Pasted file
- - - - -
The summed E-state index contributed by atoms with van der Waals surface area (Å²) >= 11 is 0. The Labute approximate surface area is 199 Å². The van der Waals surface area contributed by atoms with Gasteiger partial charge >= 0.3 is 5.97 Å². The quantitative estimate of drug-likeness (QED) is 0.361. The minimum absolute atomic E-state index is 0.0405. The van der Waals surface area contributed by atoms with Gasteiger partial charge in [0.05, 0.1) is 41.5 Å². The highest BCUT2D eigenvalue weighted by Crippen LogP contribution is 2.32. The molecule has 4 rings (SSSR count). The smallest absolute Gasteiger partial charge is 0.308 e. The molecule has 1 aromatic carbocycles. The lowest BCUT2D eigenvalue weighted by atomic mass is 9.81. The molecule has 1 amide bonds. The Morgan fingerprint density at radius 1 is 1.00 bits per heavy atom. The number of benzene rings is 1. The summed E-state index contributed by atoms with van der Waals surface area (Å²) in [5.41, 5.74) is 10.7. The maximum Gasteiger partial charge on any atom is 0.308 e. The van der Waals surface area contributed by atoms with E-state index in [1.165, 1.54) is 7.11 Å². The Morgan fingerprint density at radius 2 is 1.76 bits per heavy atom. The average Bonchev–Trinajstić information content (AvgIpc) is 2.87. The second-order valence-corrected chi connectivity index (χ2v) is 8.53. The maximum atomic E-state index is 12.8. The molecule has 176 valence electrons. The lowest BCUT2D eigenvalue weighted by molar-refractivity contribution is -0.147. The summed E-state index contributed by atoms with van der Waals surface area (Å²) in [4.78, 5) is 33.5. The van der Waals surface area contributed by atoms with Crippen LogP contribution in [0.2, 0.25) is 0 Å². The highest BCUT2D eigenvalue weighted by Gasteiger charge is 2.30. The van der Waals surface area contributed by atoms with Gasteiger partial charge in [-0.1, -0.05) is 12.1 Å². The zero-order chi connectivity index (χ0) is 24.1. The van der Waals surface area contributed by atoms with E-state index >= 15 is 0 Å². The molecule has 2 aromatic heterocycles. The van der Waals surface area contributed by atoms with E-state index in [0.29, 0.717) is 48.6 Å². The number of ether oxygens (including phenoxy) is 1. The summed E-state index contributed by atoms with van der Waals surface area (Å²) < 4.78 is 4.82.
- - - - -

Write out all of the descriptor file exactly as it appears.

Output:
The summed E-state index contributed by atoms with van der Waals surface area (Å²) >= 11 is 0. The Labute approximate surface area is 199 Å². The van der Waals surface area contributed by atoms with Gasteiger partial charge >= 0.3 is 5.97 Å². The quantitative estimate of drug-likeness (QED) is 0.361. The minimum absolute atomic E-state index is 0.0405. The van der Waals surface area contributed by atoms with Gasteiger partial charge in [0.05, 0.1) is 41.5 Å². The highest BCUT2D eigenvalue weighted by Crippen LogP contribution is 2.32. The molecule has 4 rings (SSSR count). The smallest absolute Gasteiger partial charge is 0.308 e. The molecule has 1 aromatic carbocycles. The lowest BCUT2D eigenvalue weighted by atomic mass is 9.81. The molecule has 1 amide bonds. The Morgan fingerprint density at radius 1 is 1.00 bits per heavy atom. The number of benzene rings is 1. The summed E-state index contributed by atoms with van der Waals surface area (Å²) in [5.41, 5.74) is 10.7. The maximum Gasteiger partial charge on any atom is 0.308 e. The van der Waals surface area contributed by atoms with E-state index in [1.165, 1.54) is 7.11 Å². The Morgan fingerprint density at radius 2 is 1.76 bits per heavy atom. The average Bonchev–Trinajstić information content (AvgIpc) is 2.87. The second-order valence-corrected chi connectivity index (χ2v) is 8.53. The maximum atomic E-state index is 12.8. The molecule has 176 valence electrons. The lowest BCUT2D eigenvalue weighted by molar-refractivity contribution is -0.147. The summed E-state index contributed by atoms with van der Waals surface area (Å²) in [4.78, 5) is 33.5. The van der Waals surface area contributed by atoms with Crippen LogP contribution in [0.2, 0.25) is 0 Å². The highest BCUT2D eigenvalue weighted by Gasteiger charge is 2.30. The van der Waals surface area contributed by atoms with Gasteiger partial charge in [-0.1, -0.05) is 12.1 Å². The zero-order chi connectivity index (χ0) is 24.1. The van der Waals surface area contributed by atoms with E-state index >= 15 is 0 Å². The molecule has 2 aromatic heterocycles. The van der Waals surface area contributed by atoms with E-state index in [0.29, 0.717) is 48.6 Å². The number of ether oxygens (including phenoxy) is 1. The summed E-state index contributed by atoms with van der Waals surface area (Å²) < 4.78 is 4.82.